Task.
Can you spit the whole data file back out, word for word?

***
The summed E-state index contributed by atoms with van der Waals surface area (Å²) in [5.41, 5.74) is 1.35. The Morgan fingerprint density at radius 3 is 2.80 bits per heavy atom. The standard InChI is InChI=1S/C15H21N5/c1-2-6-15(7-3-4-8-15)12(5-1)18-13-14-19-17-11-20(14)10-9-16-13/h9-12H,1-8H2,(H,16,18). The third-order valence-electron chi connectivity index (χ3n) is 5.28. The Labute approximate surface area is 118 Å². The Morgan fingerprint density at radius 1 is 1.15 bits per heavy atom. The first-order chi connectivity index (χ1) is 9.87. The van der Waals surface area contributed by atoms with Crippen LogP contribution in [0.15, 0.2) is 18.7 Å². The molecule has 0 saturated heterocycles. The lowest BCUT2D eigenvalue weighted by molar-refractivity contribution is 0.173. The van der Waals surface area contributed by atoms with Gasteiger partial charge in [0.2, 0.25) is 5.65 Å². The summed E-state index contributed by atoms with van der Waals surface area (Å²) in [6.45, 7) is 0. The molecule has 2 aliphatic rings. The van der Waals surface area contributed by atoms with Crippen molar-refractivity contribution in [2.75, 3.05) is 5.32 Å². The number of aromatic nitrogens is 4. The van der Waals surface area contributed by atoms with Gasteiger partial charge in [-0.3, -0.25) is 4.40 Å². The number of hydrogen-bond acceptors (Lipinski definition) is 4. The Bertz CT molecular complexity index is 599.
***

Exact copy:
The summed E-state index contributed by atoms with van der Waals surface area (Å²) in [5.41, 5.74) is 1.35. The Morgan fingerprint density at radius 3 is 2.80 bits per heavy atom. The standard InChI is InChI=1S/C15H21N5/c1-2-6-15(7-3-4-8-15)12(5-1)18-13-14-19-17-11-20(14)10-9-16-13/h9-12H,1-8H2,(H,16,18). The third-order valence-electron chi connectivity index (χ3n) is 5.28. The Labute approximate surface area is 118 Å². The Morgan fingerprint density at radius 1 is 1.15 bits per heavy atom. The first-order chi connectivity index (χ1) is 9.87. The van der Waals surface area contributed by atoms with Crippen LogP contribution in [0.15, 0.2) is 18.7 Å². The molecule has 0 saturated heterocycles. The lowest BCUT2D eigenvalue weighted by molar-refractivity contribution is 0.173. The van der Waals surface area contributed by atoms with Gasteiger partial charge in [0.2, 0.25) is 5.65 Å². The summed E-state index contributed by atoms with van der Waals surface area (Å²) in [6.45, 7) is 0. The molecule has 2 aliphatic rings. The van der Waals surface area contributed by atoms with Crippen molar-refractivity contribution in [2.75, 3.05) is 5.32 Å². The number of aromatic nitrogens is 4. The van der Waals surface area contributed by atoms with Gasteiger partial charge in [-0.3, -0.25) is 4.40 Å². The number of hydrogen-bond acceptors (Lipinski definition) is 4. The Bertz CT molecular complexity index is 599.